The principle which emerges from above citation is that a person can’t earn by making a transaction with himself. When there is no element if income in a particular transaction then there is no income tax also and hence no TDS also.
[CIT v. Eli Lilly & Co. (India)(Pvt) Ltd.  312 ITR 225 (SC)] & [Bharti Airtel Ltd. v. DCIT  372 ITR 33 (Karnataka)(HC)].
Sections mandating the deduction of tax at source are subservient and subordinate to the charging provision of Section 4 of the Act.
Chapter II of Income Tax Act forms the very bedrock of the imposition of Income-tax as contemplated by the Act. Section 4(1) of the Act provides that where any Central Act enacts that Income tax shall be charged for any assessment year at any rate or rates, Income-tax at that rate or those rates shall be charged for that year in accordance with, and subject to the provisions (including provisions for the levy of additional income-tax) of, the Act in respect of the total income of the previous year of every person. Section 4(2) provides that “In respect of income chargeable under sub-section (1), income-tax shall be deducted at the source or paid in advance, where it is so deductible or payable under any provision of this Act.” Section 4(2) of the Act provides that in respect of the income chargeable under Section 4(1), Income tax shall be deducted at the source or paid in advance where it is so deductible or payable under any provision of the Act. The language of Section 4(2) therefore makes it clear that what shall be deducted is ‘Income Tax’ in relation to the ‘Total Income’ of a person. It can therefore be construed that there can be no liability to deduct tax at source in respect of a transaction that is not covered within the ambit of Section 4(1) of the Act and does not form a part of the ‘Total Income’ of an Assessee. If a particular Income falls outside of Section 4(1) of the Act, then the tax deduction provisions cannot be applied It is a settled principle of Tax Jurisprudence that though the legislature enjoys a wide leeway in the imposition of a tax, taxing statutes need to be construed strictly. Sections mandating the deduction of tax at source are subservient and subordinate to the charging provision of Section 4 of the Act.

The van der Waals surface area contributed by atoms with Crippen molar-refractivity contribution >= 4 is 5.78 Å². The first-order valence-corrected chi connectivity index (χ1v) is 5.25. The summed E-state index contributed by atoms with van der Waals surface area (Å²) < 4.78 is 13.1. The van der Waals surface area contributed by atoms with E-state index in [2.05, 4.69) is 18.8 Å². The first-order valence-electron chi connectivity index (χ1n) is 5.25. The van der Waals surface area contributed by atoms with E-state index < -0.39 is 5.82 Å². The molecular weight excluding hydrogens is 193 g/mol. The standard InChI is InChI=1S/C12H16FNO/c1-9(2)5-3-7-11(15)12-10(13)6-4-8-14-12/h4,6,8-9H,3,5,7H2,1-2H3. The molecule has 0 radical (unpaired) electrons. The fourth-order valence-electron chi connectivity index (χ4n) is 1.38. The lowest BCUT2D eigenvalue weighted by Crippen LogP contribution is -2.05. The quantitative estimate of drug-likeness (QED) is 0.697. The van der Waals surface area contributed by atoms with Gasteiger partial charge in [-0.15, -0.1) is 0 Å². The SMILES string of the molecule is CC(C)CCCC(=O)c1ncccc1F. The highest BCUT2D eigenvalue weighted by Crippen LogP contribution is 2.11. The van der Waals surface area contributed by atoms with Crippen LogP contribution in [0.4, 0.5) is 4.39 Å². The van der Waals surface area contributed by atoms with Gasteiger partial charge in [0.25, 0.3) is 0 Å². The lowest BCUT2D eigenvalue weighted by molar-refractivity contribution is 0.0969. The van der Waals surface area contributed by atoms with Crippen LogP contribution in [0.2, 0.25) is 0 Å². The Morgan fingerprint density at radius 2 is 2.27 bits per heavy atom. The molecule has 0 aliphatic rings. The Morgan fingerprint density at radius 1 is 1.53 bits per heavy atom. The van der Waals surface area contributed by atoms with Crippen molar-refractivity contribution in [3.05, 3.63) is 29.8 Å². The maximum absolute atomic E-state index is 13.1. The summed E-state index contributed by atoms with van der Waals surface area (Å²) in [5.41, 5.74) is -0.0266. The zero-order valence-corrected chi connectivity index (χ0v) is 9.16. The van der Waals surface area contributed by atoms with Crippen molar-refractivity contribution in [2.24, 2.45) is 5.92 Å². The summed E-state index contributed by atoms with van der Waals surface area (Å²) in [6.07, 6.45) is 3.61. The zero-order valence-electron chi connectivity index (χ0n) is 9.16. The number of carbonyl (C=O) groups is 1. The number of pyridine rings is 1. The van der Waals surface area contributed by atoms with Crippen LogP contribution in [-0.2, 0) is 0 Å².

The Hon’ble Supreme Court in the case of Steel Authority of India Ltd. v. State of Orissia (2000) 3 SCC 200 and in the case of NathpaJhakri Jt. Venture v. State of Himachal Pradesh (2000) 3 SCC 319
Section 2 (45) of the Act, defines the term ‘Total Income’ as the total amount of income referred to in Section 5, computed in the manner laid down in this Act. Section 5(1) being the ‘Scope of total income’ states that subject to the provisions of the Act, the total income of any previous year of a person who is a resident includes all income from whatever source derived which is received or is deemed to be received in India in such a year by a person, or accrues or arises or is deemed to accrue or arise to him in India during such year or accrues or arises to him outside India during such year. It is therefore clear that ‘Total Income’ shall necessarily comprise of ‘Income’ which is received or deemed to be received. As an essential corollary, if a sum of money that is received is neither Income received not Income deemed to be received, it shall not form a part of the Total Income and therefore cannot be covered by Section 4(1) of the Act. The Hon’ble Supreme Court in the case of Steel Authority of India Ltd. v. State of Orissia (2000) 3 SCC 200 and in the case of NathpaJhakri Jt. Venture v. State of Himachal Pradesh (2000) 3 SCC 319 has held that tax cannot be deducted at source in respect of transactions which are not liable to tax and merely because there was an entitlement of refund would not cure the infirmity. Even though the said Judgments are with regards to deduction of tax in the case of the various Sales Tax Acts, the ratio laid down by the apex court shall be equally applicable to Income tax legislation.